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Through the Glass Wall: A Therapist's Lifelong Journey to Reach the Children of Autismby Howard Buten
Synopses & Reviews
A remarkable testament of hope and love, these pages recount Howard Butens lifelong journey working with autistic children. For three decades his pioneering, often controversial approaches have enabled him to gain access to their strange and
solitary universe—a universe he shares in a book that is unlike any youve ever read.
From his first unforgettable encounter with a wild, clawing human hurricane in the form of a little boy named Adam S., clinical psychologist Howard Buten has sought ways into the seemingly closed world of the autistic child. Whether hes done this by
letting himself be pummeled, scratched, and bitten, or by imitating the childs behaviors, or by feeling himself into what the child must be feeling, he has often been
rewarded. With extraordinary insight and in ways that are powerfully moving, he brings to life as never before the innermost selves of these children.
Among those youll meet in the clinic he founded in Paris are Lise, whose seemingly random movements are as expressive as a dancers; Florian, who can instantly tell
you on which day of the week your birthday falls for any year, past or future; Martin, whose nonstop speech echoes the angry voices he has heard all around him, but who is impervious to the emotions they contain; and Hakim, a child so lost and so violent, no other institution will take him.
Writing with a scientists clarity and a humanists heart, Buten conveys the reality of autism with passion, ruthlessness, humor, wisdom—and love. This is a book both heartbreaking and hopeful, and when he succeeds in breaching the invisible wall of aloneness that seems to separate the autistic from the rest of us, we cheer.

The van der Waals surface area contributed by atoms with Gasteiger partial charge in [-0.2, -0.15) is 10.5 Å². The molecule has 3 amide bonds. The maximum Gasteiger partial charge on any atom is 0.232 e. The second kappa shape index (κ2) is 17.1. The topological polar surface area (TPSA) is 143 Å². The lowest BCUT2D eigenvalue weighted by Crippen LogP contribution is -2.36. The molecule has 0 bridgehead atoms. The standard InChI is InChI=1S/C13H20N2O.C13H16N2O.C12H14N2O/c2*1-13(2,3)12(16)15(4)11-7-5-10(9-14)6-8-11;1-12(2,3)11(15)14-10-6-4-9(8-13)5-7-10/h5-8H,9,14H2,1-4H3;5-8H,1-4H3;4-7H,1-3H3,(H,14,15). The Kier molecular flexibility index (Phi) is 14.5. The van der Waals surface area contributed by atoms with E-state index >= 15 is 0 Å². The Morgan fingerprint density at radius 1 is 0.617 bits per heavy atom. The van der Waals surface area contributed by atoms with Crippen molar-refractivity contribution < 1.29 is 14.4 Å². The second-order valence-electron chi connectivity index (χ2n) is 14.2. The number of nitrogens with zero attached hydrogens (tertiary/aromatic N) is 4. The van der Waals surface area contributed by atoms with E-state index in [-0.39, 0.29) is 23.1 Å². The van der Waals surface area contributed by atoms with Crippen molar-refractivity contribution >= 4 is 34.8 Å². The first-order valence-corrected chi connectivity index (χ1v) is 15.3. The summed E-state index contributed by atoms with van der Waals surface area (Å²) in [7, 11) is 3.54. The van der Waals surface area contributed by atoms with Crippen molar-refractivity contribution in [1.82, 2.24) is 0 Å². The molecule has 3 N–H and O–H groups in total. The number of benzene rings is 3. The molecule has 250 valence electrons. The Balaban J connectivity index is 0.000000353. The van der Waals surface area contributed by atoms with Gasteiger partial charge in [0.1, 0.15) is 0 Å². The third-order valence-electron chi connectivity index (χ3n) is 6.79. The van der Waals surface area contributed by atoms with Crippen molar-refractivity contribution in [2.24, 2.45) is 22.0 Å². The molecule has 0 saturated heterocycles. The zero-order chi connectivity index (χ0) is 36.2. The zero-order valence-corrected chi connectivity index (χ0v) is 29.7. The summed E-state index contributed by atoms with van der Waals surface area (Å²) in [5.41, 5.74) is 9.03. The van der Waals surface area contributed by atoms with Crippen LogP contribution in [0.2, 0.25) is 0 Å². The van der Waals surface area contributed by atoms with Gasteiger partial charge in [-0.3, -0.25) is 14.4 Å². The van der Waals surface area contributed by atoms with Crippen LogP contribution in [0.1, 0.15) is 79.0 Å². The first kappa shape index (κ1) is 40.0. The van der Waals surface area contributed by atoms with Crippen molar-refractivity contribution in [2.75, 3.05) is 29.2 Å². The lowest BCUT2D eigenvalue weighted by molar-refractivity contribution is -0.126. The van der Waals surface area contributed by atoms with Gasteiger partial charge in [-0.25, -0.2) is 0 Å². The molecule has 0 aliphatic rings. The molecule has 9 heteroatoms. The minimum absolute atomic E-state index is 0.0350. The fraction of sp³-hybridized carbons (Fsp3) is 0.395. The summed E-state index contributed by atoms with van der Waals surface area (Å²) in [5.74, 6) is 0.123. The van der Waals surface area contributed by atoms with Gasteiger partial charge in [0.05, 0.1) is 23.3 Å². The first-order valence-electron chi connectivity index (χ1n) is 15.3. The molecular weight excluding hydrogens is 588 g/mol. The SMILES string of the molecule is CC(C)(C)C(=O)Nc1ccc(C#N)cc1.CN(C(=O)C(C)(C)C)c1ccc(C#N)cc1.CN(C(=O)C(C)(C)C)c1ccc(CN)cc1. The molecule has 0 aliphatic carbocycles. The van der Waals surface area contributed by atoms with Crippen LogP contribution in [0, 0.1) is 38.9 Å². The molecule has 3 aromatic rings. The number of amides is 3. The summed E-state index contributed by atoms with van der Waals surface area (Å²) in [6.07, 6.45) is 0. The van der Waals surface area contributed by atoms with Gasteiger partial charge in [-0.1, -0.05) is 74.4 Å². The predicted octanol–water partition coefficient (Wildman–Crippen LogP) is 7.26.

From the Hardcover edition.
When as a young man Howard Buten encountered his first autistic child--a clawing four-year-old human hurricane who exploded into the room--he was stunned, exhilarated, and consumed by a single thought: What must it be like to be him? Today, thirty years later, this continues to be the question that has shaped Buten's life's work as a researcher, clinical psychologist, therapist, and founder of a noted clinic for the autistic in Paris. Seeking to know this--becoming Adam, or Tom or Ali or Ludivine or the others we meet here--has on occasion allowed him remarkable access to the closed off-world of the autistic. Autism has many faces; and whether they are violent and hyperactive or inert and gentle, verbal or mute, severely retarded or startlingly brilliant, all those with the condition are marked by an air of aloneness, locked behind an invisible wall. But Buten has broken with traditional methodology to breach that wall, and each individual with whom he works comes dramatically to life. We follow case after case, we want to laugh and weep, we hold our breath--and when he succeeds in breaking through to the self within, we are ready to cheer. Packed with drama, told with brilliance, and clarified by theoretical content that elucidates the process unfolding before our eyes, this book conveys the frightening, and fascinating reality of autism with wild originality--and with insight, passion, ruthlessness, humor, and love.
About the Author
Howard Buten, Ph.D., is the founding director of the Adam Shelton Center in Paris, and divides his time between Paris and New York. He also practices two other professions: as a performing artist in Europe, he is the theatrical clown-mime Buffo, and he is the author of seven novels published in France. His first novel, Burt, was also published in the United States in 1981, and was republished here in 2000 asWhen I Was Five I Killed Myself.
From the Hardcover edition.
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